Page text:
The Angry Deva's Blog
Veneration of the Dark Godis is Veneration of the Whole Wombn. Our Power is in Darkness, but first wo-men have to leave our patriarchal conditioning behind - leave the father's house and his rules! Embrace the Way of the Womb!
I had no clue what my color was, until I began wearing makeup. I remember a few years back at a Goddess Retreat, one of the Priestesses was talking about bitstrips and how funny it is watching black women choose their character. She said based on the bitstrips, she could tell we all were very confused about our color.
"Triple, yo ass is too dark in that bitstrip. That is NOT your actual color or even close!"
I was like hush, I know I'm darker brown! I dismissed her point about me, but embraced her overall message.
Then this year I up and decided to buy foundation for the first time. I immediately, instinctively, reached for the darkest hue of makeup. And then I looked at it, in my hand against my actual complexion.... And the sister was right. In my mind, I am a lot darker skinned than I actually am.
This stems from a deep envy of my daddy and baby sisters dark hue. I remember sitting in the sun as a little girl, I always thought the darkest black folks were the most attractive. (Cuz my daddy was an ultra black skinned Maroon!)
My mamas mother was a creole woman, extra fair skinned and nearly looked white. She would pick at we who were dark skinned, in her old age, and all we brown skinned grand babies were treated like scum compared to the daughters who gave her bright and yellow grandbabies. She regarded me kinda funky, but she really was nasty with the darker cousins and my baby sister. I internalized that at a young age and began privileging dark skin, as opposed to despising it which so many end up doing.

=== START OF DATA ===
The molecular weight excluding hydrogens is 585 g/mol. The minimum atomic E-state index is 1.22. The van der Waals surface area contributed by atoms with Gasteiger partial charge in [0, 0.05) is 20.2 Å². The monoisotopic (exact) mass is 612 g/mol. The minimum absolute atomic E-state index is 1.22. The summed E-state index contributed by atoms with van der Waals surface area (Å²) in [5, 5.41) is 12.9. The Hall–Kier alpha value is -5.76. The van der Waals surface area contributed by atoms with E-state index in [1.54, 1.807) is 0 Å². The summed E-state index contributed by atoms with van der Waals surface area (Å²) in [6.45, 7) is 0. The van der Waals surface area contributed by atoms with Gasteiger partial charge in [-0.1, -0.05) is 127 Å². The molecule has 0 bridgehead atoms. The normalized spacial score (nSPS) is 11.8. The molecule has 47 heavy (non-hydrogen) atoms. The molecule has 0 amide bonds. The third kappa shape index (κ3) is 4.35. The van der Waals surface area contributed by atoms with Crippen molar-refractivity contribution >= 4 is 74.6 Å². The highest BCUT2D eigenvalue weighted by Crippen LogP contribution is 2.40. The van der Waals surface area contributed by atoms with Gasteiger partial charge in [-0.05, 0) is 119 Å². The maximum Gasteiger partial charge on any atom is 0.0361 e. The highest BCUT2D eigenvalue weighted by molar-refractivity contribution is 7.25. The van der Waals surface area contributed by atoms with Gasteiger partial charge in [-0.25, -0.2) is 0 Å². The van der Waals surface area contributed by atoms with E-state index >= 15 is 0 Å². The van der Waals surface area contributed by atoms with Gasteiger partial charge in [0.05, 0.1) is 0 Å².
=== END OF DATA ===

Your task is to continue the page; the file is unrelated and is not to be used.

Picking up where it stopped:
Long before any white person ever performed racism against me; I had endured internalized racism and white supremacism from my family. All of this ended up impacting how I see myself.
Buying that little jar of Caramel foundation engaged me in a bit of Metanoia. I experienced dissonance, like the Brown v Board experiment with the dolls.... When the child ascribes all the negative qualities to the black doll, then when asked which doll looks like you? They wincingly point to the black doll. Except in my case, I ascribed all manner of positive things to darkness and thus dark skin. So to fall outside of that category was nearly painful. Like some how my black wasn't as real. I am brown skinned, not light. But I can imagine this dissonance is what light skinned sisters experience when they try and silence conversations on colorist notions.
This isn't to say that color is the only marker of blackness or Africanness. However I wanted to examine some of this and share my observations with you.
Who taught you how to view yourself? Do you know what color you are?
Who names makeup? Who the hell decided that black women's makeup should be named after foods?
That's another thing, my makeup color is caramel. I remember calling myself caramel as a teen and having a fair skinned girl tell me I couldn't be caramel Cuz I was dark and she was caramel. The messages we internalize, unknowing and unintentional, they are lasting. Unpacking them helps us heal.
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Writing is my Joy and Pleasure. I've been writing creative pieces, analytic pieces and empirical pieces since I learned how! I use my pen and prose to expose people to things they either don't know or never thought of. I am political, analytic, critical all things that Virgo/Gemini is. The Logos is the Eros to me. <3